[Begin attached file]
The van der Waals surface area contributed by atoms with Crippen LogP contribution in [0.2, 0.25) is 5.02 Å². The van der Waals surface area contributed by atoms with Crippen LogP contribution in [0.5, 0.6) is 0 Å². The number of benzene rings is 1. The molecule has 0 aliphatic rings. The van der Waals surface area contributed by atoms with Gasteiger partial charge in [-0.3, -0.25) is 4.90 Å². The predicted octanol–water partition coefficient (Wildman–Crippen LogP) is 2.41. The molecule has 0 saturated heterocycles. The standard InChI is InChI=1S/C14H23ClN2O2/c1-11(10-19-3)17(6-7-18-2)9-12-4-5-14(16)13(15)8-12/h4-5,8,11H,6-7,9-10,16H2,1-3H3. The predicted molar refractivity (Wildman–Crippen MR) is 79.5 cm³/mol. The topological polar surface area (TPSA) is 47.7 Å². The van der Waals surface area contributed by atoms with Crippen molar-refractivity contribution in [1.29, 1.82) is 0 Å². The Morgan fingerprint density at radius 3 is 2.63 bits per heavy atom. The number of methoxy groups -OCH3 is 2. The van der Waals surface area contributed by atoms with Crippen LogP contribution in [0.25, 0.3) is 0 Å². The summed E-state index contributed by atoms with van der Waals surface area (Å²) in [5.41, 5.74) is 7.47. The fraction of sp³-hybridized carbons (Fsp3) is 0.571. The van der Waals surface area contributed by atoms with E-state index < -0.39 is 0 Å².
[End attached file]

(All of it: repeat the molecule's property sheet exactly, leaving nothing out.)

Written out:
The van der Waals surface area contributed by atoms with Crippen LogP contribution in [0.2, 0.25) is 5.02 Å². The van der Waals surface area contributed by atoms with Crippen LogP contribution in [0.5, 0.6) is 0 Å². The number of benzene rings is 1. The molecule has 0 aliphatic rings. The van der Waals surface area contributed by atoms with Gasteiger partial charge in [-0.3, -0.25) is 4.90 Å². The predicted octanol–water partition coefficient (Wildman–Crippen LogP) is 2.41. The molecule has 0 saturated heterocycles. The standard InChI is InChI=1S/C14H23ClN2O2/c1-11(10-19-3)17(6-7-18-2)9-12-4-5-14(16)13(15)8-12/h4-5,8,11H,6-7,9-10,16H2,1-3H3. The predicted molar refractivity (Wildman–Crippen MR) is 79.5 cm³/mol. The topological polar surface area (TPSA) is 47.7 Å². The van der Waals surface area contributed by atoms with Crippen molar-refractivity contribution in [1.29, 1.82) is 0 Å². The Morgan fingerprint density at radius 3 is 2.63 bits per heavy atom. The number of methoxy groups -OCH3 is 2. The van der Waals surface area contributed by atoms with Crippen LogP contribution in [0.25, 0.3) is 0 Å². The summed E-state index contributed by atoms with van der Waals surface area (Å²) in [5.41, 5.74) is 7.47. The fraction of sp³-hybridized carbons (Fsp3) is 0.571. The van der Waals surface area contributed by atoms with E-state index < -0.39 is 0 Å².